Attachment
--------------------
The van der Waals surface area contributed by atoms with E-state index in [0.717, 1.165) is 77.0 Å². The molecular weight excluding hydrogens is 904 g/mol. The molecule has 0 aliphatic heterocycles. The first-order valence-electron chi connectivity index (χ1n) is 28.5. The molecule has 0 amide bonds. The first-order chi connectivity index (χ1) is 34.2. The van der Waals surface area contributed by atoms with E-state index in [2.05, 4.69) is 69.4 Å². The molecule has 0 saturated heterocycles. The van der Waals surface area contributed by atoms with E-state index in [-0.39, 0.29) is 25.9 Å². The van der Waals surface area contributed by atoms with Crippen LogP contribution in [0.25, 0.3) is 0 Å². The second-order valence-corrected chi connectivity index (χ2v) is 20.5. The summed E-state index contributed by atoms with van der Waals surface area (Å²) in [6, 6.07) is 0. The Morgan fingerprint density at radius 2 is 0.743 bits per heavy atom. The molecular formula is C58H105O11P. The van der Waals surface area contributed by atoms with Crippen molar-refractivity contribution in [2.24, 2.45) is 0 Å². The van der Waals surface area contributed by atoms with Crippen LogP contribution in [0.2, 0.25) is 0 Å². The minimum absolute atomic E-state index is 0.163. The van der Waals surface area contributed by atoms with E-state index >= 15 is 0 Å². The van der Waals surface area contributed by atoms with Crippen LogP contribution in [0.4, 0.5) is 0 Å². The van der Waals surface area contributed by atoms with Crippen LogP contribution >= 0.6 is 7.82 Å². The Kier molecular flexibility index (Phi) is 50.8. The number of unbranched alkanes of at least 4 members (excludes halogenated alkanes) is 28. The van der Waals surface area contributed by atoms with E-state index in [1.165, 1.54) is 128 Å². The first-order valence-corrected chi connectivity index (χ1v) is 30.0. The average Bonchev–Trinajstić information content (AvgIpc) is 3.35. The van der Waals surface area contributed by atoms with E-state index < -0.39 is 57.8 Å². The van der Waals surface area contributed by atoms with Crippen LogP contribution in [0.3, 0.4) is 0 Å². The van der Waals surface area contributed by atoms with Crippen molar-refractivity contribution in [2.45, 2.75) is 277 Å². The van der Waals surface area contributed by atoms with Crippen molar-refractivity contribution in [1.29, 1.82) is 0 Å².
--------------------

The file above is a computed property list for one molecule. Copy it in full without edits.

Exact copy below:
The van der Waals surface area contributed by atoms with E-state index in [0.717, 1.165) is 77.0 Å². The molecular weight excluding hydrogens is 904 g/mol. The molecule has 0 aliphatic heterocycles. The first-order valence-electron chi connectivity index (χ1n) is 28.5. The molecule has 0 amide bonds. The first-order chi connectivity index (χ1) is 34.2. The van der Waals surface area contributed by atoms with E-state index in [2.05, 4.69) is 69.4 Å². The molecule has 0 saturated heterocycles. The van der Waals surface area contributed by atoms with E-state index in [-0.39, 0.29) is 25.9 Å². The van der Waals surface area contributed by atoms with Crippen LogP contribution in [0.25, 0.3) is 0 Å². The second-order valence-corrected chi connectivity index (χ2v) is 20.5. The summed E-state index contributed by atoms with van der Waals surface area (Å²) in [6, 6.07) is 0. The Morgan fingerprint density at radius 2 is 0.743 bits per heavy atom. The molecular formula is C58H105O11P. The van der Waals surface area contributed by atoms with Crippen molar-refractivity contribution in [2.24, 2.45) is 0 Å². The van der Waals surface area contributed by atoms with Crippen LogP contribution in [0.2, 0.25) is 0 Å². The minimum absolute atomic E-state index is 0.163. The van der Waals surface area contributed by atoms with E-state index >= 15 is 0 Å². The van der Waals surface area contributed by atoms with Crippen LogP contribution in [0.4, 0.5) is 0 Å². The van der Waals surface area contributed by atoms with Crippen LogP contribution >= 0.6 is 7.82 Å². The Kier molecular flexibility index (Phi) is 50.8. The number of unbranched alkanes of at least 4 members (excludes halogenated alkanes) is 28. The van der Waals surface area contributed by atoms with E-state index in [1.165, 1.54) is 128 Å². The first-order valence-corrected chi connectivity index (χ1v) is 30.0. The average Bonchev–Trinajstić information content (AvgIpc) is 3.35. The van der Waals surface area contributed by atoms with E-state index < -0.39 is 57.8 Å². The van der Waals surface area contributed by atoms with Crippen LogP contribution in [0.3, 0.4) is 0 Å². The van der Waals surface area contributed by atoms with Crippen molar-refractivity contribution in [2.45, 2.75) is 277 Å². The van der Waals surface area contributed by atoms with Crippen molar-refractivity contribution in [1.29, 1.82) is 0 Å².